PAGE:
We stopped on the bank for a while to have a look at Pope’s Marsh. There were lots of Greylag Geese and ducks around the Serpentine, and a careful look through revealed at least six Pintail. They were all in female or dull eclipse plumage, so not looking their best and not so easy to pick out at this time of year.

Their loud yelping calls alerted us to a couple of thousand Pink-footed Geese which came up from the fields up on the ridge behind Walsey Hills. Some headed out onto the reserve but a large group landed down on the grazing marsh behind the Serpentine, where we could get a good look at them through the scope.

Pink-footed Geese 2Pink-footed Geese – some of the birds landed on the grazing marsh

We were very pleased with our decision to come straight out for the Grey Phalarope, but it was now definitely time to get something to eat, so we headed back to the visitor centre for a rather later than planned lunch. While we were eating, a helicopter flew low over the north side of the reserve, flushing all the geese and ducks from the Eye Field and Billy’s Wash. We looked over to see it was the same one we had seen flushing all the birds from Stiffkey Fen earlier, and it appeared to be just a charter helicopter, not an emergency or survey aircraft. Surely there was no need to fly low up and down the coast like this, flushing all the birds from several conservation areas? Was this just irresponsible flying?

Annoying helicopterHelicopter – flying low up and down the coast today over several reserves

After lunch, we headed round to the beach. We had a quick look at the sea, but it seemed to be fairly quiet, just a few Gannets in the distance. There were a few people seawatching by the beach shelter and someone shouted ‘large shearwaters’. We quickly looked across to see just two dark juvenile Gannets flying past. A single Red-throated Diver flew past too, and a couple of lone Teal and Wigeon, presumably just odd birds returning from the continent for the winter.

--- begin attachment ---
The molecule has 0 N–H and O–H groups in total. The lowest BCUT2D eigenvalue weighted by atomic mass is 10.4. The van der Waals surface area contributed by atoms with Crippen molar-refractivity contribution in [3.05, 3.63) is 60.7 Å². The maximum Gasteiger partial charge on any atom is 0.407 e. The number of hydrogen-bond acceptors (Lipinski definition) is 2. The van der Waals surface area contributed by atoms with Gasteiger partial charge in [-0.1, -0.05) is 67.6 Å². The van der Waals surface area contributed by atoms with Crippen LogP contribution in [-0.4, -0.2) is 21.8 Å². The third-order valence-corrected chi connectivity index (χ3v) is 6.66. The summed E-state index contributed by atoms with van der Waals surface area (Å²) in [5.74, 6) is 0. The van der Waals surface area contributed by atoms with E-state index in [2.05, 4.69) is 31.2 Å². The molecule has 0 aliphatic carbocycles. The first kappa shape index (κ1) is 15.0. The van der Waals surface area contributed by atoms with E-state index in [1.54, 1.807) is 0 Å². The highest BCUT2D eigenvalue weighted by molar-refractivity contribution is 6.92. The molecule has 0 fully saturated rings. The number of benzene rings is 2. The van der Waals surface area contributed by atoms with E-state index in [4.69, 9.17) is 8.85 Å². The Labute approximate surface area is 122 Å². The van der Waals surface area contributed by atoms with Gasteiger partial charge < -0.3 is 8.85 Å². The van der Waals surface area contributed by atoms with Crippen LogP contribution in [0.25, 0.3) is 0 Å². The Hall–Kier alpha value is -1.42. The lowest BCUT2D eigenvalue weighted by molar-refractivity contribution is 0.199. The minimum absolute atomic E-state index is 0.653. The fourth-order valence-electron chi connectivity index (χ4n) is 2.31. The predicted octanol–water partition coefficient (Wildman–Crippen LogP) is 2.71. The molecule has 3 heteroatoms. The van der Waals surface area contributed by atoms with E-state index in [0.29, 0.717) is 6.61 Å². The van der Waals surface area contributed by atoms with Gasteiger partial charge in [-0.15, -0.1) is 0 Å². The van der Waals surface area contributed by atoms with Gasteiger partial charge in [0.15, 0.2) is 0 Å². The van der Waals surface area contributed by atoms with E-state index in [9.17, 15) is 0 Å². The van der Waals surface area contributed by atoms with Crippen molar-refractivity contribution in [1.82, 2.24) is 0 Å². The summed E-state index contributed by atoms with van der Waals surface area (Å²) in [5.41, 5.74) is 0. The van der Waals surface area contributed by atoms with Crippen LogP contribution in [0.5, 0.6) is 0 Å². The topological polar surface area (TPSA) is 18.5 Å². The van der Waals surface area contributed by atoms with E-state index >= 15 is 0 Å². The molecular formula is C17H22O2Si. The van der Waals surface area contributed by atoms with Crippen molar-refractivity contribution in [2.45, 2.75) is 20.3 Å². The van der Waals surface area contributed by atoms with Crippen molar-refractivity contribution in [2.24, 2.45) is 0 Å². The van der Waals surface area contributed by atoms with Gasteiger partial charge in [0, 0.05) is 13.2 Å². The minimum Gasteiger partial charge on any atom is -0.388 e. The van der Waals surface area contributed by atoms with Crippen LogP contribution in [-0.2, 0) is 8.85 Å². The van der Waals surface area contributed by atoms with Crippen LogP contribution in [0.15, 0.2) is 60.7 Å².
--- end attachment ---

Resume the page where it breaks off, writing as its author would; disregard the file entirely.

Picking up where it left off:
We made our way along the beach to have a look out at North Scrape. When we arrived, there were several waders right at the front – mostly Ruff, but a juvenile Curlew Sandpiper was with them. We had a good view of it through the scope, before the waders all flew a little bit further back.

Curlew SandpiperCurlew Sandpiper & Ruff – feeding on the mud on North Scrape

Scanning the rest of the birds on the scrape more carefully then, we found another two juvenile Curlew Sandpipers further over. Otherwise, it was mostly ducks on here – lots of Wigeon and Teal and a few Shelduck. There were several more Ruff hiding in with them.

As we made our way back along the beach to the car park, a line of sixteen Brent Geese flew past over the sea, more fresh arrivals coming back from Russia for the winter. A group of small waders flew in off the sea too, three Ringed Plover and a single Dunlin.

It had been forecast to rain earlier in the afternoon, but had held off until now. However, as we got back to the car, it started to spit with rain. It was not too hard and it eased off again as we made our way back west to Warham. We parked and walked down along one of the lanes towards the saltmarsh. The wind had picked up and it started to rain again. The hedges and fields along the lane were very quiet.